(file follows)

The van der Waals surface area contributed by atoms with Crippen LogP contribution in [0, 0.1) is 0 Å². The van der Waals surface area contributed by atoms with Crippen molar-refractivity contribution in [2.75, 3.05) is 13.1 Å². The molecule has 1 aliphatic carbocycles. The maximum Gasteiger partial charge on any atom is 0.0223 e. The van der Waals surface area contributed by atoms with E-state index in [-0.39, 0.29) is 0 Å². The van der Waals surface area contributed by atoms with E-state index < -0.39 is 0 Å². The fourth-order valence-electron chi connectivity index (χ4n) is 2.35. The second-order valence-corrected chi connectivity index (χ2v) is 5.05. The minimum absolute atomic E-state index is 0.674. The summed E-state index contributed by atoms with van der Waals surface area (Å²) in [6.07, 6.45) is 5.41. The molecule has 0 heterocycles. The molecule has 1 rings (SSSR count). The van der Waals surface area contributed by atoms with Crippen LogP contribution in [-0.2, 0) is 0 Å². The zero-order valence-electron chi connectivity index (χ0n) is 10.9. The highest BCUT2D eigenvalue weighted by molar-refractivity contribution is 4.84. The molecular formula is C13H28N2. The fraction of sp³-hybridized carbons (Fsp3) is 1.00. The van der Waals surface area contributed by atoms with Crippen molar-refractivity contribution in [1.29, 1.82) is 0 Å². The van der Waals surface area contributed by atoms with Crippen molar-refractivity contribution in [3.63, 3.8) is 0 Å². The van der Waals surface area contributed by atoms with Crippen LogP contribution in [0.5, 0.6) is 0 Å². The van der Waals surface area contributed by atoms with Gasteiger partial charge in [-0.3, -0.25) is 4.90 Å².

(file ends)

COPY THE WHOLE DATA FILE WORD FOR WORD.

The van der Waals surface area contributed by atoms with Crippen LogP contribution in [0, 0.1) is 0 Å². The van der Waals surface area contributed by atoms with Crippen molar-refractivity contribution in [2.75, 3.05) is 13.1 Å². The molecule has 1 aliphatic carbocycles. The maximum Gasteiger partial charge on any atom is 0.0223 e. The van der Waals surface area contributed by atoms with E-state index in [-0.39, 0.29) is 0 Å². The van der Waals surface area contributed by atoms with E-state index < -0.39 is 0 Å². The fourth-order valence-electron chi connectivity index (χ4n) is 2.35. The second-order valence-corrected chi connectivity index (χ2v) is 5.05. The minimum absolute atomic E-state index is 0.674. The summed E-state index contributed by atoms with van der Waals surface area (Å²) in [6.07, 6.45) is 5.41. The molecule has 0 heterocycles. The molecule has 1 rings (SSSR count). The van der Waals surface area contributed by atoms with Crippen LogP contribution in [-0.2, 0) is 0 Å². The zero-order valence-electron chi connectivity index (χ0n) is 10.9. The highest BCUT2D eigenvalue weighted by molar-refractivity contribution is 4.84. The molecular formula is C13H28N2. The fraction of sp³-hybridized carbons (Fsp3) is 1.00. The van der Waals surface area contributed by atoms with Crippen molar-refractivity contribution in [1.29, 1.82) is 0 Å². The van der Waals surface area contributed by atoms with Crippen molar-refractivity contribution in [3.63, 3.8) is 0 Å². The van der Waals surface area contributed by atoms with Crippen LogP contribution in [0.5, 0.6) is 0 Å². The van der Waals surface area contributed by atoms with Gasteiger partial charge in [-0.3, -0.25) is 4.90 Å².